Drug executive: It's a 'moral requirement' to charge patients the highest price

Former drug executive Martin Shkreli, seen here during his 2017 trial on fraud charges, became the face of the drug-price controversy, but he may have to step aside for Nirmal Mulye, who is speaking up for profiteering. (Timothy A. Clary / AFP/Getty Images)

In the category of saying the quiet parts out loud, consider this statement by Nirmal Mulye, the chief executive of drug company Nostrum Laboratories: “I think it is a moral requirement to make money when you can ... to sell the product for the highest price.”

Mulye was responding to questions posed by the Financial Times about his quadrupling the price of an essential antibiotic to $2,392 per bottle. The drug, nitrofurantoin, is used to treat urinary tract infections. It has been on the market since 1953 and is listed by the World Health Organization as an essential medicine for “basic healthcare systems.”

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In his interview with the Financial Times published Tuesday, Mulye defended Martin Shkreli, the former drug company CEO who became the face of the industry’s profiteering in 2015 when he jacked up the price of a generic anti-parasitic drug needed by HIV patients by more than 5,000%. “I agree with Martin Shkreli that when he raised the price of his drug he was within his rights because he had to reward his shareholders,” Mulye told the FT. (Shkreli is currently serving a prison term on fraud charges unrelated to the price hike.)

This is a capitalist economy....We have to make money when we can.


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Mulye’s remarks drew a rebuke from Scott Gottlieb, commissioner of the Food and Drug Administration. “There’s no moral imperative to price gouge and take advantage of patients,” Gottlieb tweeted after the FT interview appeared. He said his agency would “continue to promote competition so speculators and those with no regard to public health consequences can’t take advantage of patients who need medicine.”

As it happens, Mulye also had taken aim at the FDA, which he called “incompetent and corrupt.” We sought a comment from the Kansas City, Mo., headquarters of Nostrum Laboratories, but the company said no further comment would be forthcoming until Wednesday at the earliest.

Mulye’s remarks are unusual for a pharmaceutical company executive, most of whom have been keeping a low profile while high drug prices remain a topic of political debate. Those who have taken to a public stage typically have done so to announce price cuts, often in response to jawboning by President Trump — although those cuts have been largely symbolic.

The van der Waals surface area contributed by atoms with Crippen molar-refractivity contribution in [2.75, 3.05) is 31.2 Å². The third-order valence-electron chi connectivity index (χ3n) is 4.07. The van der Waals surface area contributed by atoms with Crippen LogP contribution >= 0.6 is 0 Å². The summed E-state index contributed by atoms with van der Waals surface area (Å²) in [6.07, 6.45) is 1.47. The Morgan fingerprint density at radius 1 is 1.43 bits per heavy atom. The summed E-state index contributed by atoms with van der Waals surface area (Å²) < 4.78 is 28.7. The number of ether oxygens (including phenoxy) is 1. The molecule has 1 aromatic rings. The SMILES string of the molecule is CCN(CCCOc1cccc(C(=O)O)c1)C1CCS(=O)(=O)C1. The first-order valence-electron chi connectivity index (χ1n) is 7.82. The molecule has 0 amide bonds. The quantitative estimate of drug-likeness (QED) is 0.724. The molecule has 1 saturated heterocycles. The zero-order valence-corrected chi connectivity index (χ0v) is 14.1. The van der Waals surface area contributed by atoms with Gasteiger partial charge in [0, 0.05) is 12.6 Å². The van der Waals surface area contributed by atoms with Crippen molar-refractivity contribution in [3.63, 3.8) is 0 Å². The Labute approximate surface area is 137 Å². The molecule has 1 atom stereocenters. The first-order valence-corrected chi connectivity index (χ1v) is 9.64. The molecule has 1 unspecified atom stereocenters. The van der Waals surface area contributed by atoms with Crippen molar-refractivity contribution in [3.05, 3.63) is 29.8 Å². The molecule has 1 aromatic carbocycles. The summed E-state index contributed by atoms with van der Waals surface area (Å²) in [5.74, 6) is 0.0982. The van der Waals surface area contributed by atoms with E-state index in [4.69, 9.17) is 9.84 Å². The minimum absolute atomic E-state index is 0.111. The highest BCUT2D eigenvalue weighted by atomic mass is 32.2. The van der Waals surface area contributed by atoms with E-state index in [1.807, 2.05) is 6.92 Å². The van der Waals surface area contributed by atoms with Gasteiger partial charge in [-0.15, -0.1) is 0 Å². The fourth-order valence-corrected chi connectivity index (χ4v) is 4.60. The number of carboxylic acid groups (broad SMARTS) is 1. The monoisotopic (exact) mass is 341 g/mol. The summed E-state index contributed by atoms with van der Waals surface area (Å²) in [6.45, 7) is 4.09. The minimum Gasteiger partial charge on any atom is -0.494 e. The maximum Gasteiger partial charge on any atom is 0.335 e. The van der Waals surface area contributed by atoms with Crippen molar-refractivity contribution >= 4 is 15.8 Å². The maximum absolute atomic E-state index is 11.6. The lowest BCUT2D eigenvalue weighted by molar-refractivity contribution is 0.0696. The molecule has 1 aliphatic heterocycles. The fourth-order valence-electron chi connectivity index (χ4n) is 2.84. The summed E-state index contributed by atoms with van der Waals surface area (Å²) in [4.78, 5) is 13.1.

Nostrum is one of only two current marketers in the U.S. of a liquid formulation of nitrofurantoin; Mulye said his firm increased its price in response to a similar hike by the other drug maker, Casper Pharma, which recently increased the price of its product, which it markets under the brand name Furadantin, to $2,800 a bottle.

“The point here is the only other choice is the brand at the higher price,” Mulye told the FT. He observed that even after Nostrum’s hike, its product is still cheaper than Casper’s: “It is still a saving regardless of whether it is a big one or not.”

Mulye said scarcity was the key factor in Nostrum’s ability to raise the price of its drug. As the FT observed, supplies narrowed after the FDA implemented new rules this year tightening standards for impurities in brand-name and generic drugs. But nine firms, including Casper and Nostrum, hold active licenses from the FDA for manufacturing the drug, according to an agency database.

“This is a capitalist economy and if you can’t make money you can’t stay in business,” Mulye said. “We have to make money when we can. The price of iPhones goes up, the price of cars goes up, hotel rooms are very expensive.”

Gottlieb questioned Mulye’s intimation that nitrofurantoin was experiencing a shortage. The drug does not appear on a roster of drug scarcities maintained by the FDA, he said in a tweet. “According to FDA’s shortages database,” Gottlieb wrote, “the drug in question — which is a liquid formulation of a widely available, and old and less frequently used antibiotic — is also NOT in shortage.” He labeled Nostrum’s price “excessive” and “detached from market principles.”

Mulye’s remarks seem likely to turbocharge the debate over drug pricing in the U.S., where many formulations are sold at multiples of their prices in other countries. A bottle of nitrofurantoin “slightly larger” than that on U.S. shelves, the FT reported, can be purchased in Britain for the equivalent of $582, less than one-fourth Nostrum’s U.S. price.

Trump has tried to position himself as a foe of high pharmaceutical prices, but thus far healthcare experts say his policy prescriptions have fallen short of what’s needed. Trump has boasted of goading big drug makers such as Pfizer and Merck into rolling back their most recent price increases, but for the most part the most high-profile rollbacks have been temporary or shot through with loopholes.

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